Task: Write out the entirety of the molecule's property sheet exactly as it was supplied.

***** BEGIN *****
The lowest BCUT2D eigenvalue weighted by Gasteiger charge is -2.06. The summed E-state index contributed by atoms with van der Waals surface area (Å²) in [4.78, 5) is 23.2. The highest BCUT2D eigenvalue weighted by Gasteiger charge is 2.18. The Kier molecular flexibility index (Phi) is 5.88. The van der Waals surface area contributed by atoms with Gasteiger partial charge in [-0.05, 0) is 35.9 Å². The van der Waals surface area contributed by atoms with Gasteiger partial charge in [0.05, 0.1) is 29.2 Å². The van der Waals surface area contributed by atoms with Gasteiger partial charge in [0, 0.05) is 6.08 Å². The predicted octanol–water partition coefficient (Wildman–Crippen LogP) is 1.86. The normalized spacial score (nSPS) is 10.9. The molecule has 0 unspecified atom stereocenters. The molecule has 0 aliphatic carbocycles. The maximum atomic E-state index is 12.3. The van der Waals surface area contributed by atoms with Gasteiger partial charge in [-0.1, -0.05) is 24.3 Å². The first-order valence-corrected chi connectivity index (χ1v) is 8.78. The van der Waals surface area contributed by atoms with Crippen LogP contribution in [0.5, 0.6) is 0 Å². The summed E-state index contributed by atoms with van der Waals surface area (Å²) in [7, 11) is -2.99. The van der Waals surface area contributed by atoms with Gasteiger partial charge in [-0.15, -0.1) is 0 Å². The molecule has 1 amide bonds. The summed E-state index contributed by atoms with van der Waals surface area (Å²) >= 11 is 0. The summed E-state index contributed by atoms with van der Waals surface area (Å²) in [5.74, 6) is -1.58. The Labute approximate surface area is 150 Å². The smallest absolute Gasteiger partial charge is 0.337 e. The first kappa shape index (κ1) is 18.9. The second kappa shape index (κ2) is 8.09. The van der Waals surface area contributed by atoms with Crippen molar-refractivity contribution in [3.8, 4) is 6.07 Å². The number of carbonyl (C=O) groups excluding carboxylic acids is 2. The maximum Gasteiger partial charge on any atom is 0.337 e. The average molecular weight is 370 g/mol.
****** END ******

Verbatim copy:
The lowest BCUT2D eigenvalue weighted by Gasteiger charge is -2.06. The summed E-state index contributed by atoms with van der Waals surface area (Å²) in [4.78, 5) is 23.2. The highest BCUT2D eigenvalue weighted by Gasteiger charge is 2.18. The Kier molecular flexibility index (Phi) is 5.88. The van der Waals surface area contributed by atoms with Gasteiger partial charge in [-0.05, 0) is 35.9 Å². The van der Waals surface area contributed by atoms with Gasteiger partial charge in [0.05, 0.1) is 29.2 Å². The van der Waals surface area contributed by atoms with Gasteiger partial charge in [0, 0.05) is 6.08 Å². The predicted octanol–water partition coefficient (Wildman–Crippen LogP) is 1.86. The normalized spacial score (nSPS) is 10.9. The molecule has 0 unspecified atom stereocenters. The molecule has 0 aliphatic carbocycles. The maximum atomic E-state index is 12.3. The van der Waals surface area contributed by atoms with Gasteiger partial charge in [-0.1, -0.05) is 24.3 Å². The first-order valence-corrected chi connectivity index (χ1v) is 8.78. The van der Waals surface area contributed by atoms with Crippen LogP contribution in [0.5, 0.6) is 0 Å². The summed E-state index contributed by atoms with van der Waals surface area (Å²) in [7, 11) is -2.99. The van der Waals surface area contributed by atoms with Gasteiger partial charge in [-0.15, -0.1) is 0 Å². The molecule has 1 amide bonds. The summed E-state index contributed by atoms with van der Waals surface area (Å²) >= 11 is 0. The summed E-state index contributed by atoms with van der Waals surface area (Å²) in [5.74, 6) is -1.58. The Labute approximate surface area is 150 Å². The smallest absolute Gasteiger partial charge is 0.337 e. The first kappa shape index (κ1) is 18.9. The second kappa shape index (κ2) is 8.09. The van der Waals surface area contributed by atoms with Crippen molar-refractivity contribution in [3.8, 4) is 6.07 Å². The number of carbonyl (C=O) groups excluding carboxylic acids is 2. The maximum Gasteiger partial charge on any atom is 0.337 e. The average molecular weight is 370 g/mol.